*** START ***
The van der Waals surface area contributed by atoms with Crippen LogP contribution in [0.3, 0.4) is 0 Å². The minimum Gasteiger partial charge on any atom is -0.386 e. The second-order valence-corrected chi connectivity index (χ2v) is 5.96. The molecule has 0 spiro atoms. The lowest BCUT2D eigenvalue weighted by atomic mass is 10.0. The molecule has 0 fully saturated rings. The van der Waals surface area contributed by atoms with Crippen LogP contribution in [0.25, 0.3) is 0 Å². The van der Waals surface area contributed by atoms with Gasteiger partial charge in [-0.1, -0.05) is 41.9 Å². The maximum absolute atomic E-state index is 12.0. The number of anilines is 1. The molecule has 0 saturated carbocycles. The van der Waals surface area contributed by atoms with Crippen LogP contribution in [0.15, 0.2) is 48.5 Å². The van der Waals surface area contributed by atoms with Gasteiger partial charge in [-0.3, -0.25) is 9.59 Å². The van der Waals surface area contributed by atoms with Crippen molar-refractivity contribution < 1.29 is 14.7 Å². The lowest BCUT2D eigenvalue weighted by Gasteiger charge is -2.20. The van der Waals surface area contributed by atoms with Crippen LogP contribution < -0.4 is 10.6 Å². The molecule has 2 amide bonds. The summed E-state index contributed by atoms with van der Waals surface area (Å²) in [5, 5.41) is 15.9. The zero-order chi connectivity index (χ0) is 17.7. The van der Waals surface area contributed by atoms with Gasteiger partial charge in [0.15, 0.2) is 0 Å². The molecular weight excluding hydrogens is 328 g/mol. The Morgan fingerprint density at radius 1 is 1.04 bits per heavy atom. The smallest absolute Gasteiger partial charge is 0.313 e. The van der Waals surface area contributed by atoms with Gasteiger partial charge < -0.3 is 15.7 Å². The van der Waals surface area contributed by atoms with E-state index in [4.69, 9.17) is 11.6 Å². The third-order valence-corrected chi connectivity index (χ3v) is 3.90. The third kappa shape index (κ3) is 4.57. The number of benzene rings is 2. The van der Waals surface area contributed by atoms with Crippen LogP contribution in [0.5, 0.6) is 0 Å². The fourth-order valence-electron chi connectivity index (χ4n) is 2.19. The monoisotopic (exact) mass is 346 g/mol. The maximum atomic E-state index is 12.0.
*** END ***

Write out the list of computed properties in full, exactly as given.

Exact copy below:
The van der Waals surface area contributed by atoms with Crippen LogP contribution in [0.3, 0.4) is 0 Å². The minimum Gasteiger partial charge on any atom is -0.386 e. The second-order valence-corrected chi connectivity index (χ2v) is 5.96. The molecule has 0 spiro atoms. The lowest BCUT2D eigenvalue weighted by atomic mass is 10.0. The molecule has 0 fully saturated rings. The van der Waals surface area contributed by atoms with Crippen LogP contribution in [0.25, 0.3) is 0 Å². The van der Waals surface area contributed by atoms with Gasteiger partial charge in [-0.1, -0.05) is 41.9 Å². The maximum absolute atomic E-state index is 12.0. The number of anilines is 1. The molecule has 0 saturated carbocycles. The van der Waals surface area contributed by atoms with Crippen LogP contribution in [0.15, 0.2) is 48.5 Å². The van der Waals surface area contributed by atoms with Gasteiger partial charge in [-0.3, -0.25) is 9.59 Å². The van der Waals surface area contributed by atoms with Crippen molar-refractivity contribution < 1.29 is 14.7 Å². The lowest BCUT2D eigenvalue weighted by Gasteiger charge is -2.20. The van der Waals surface area contributed by atoms with Crippen LogP contribution < -0.4 is 10.6 Å². The molecule has 2 amide bonds. The summed E-state index contributed by atoms with van der Waals surface area (Å²) in [5, 5.41) is 15.9. The zero-order chi connectivity index (χ0) is 17.7. The van der Waals surface area contributed by atoms with Gasteiger partial charge in [0.15, 0.2) is 0 Å². The molecular weight excluding hydrogens is 328 g/mol. The Morgan fingerprint density at radius 1 is 1.04 bits per heavy atom. The smallest absolute Gasteiger partial charge is 0.313 e. The van der Waals surface area contributed by atoms with Gasteiger partial charge < -0.3 is 15.7 Å². The van der Waals surface area contributed by atoms with E-state index in [4.69, 9.17) is 11.6 Å². The third-order valence-corrected chi connectivity index (χ3v) is 3.90. The third kappa shape index (κ3) is 4.57. The number of benzene rings is 2. The van der Waals surface area contributed by atoms with Crippen LogP contribution in [0.5, 0.6) is 0 Å². The fourth-order valence-electron chi connectivity index (χ4n) is 2.19. The monoisotopic (exact) mass is 346 g/mol. The maximum atomic E-state index is 12.0.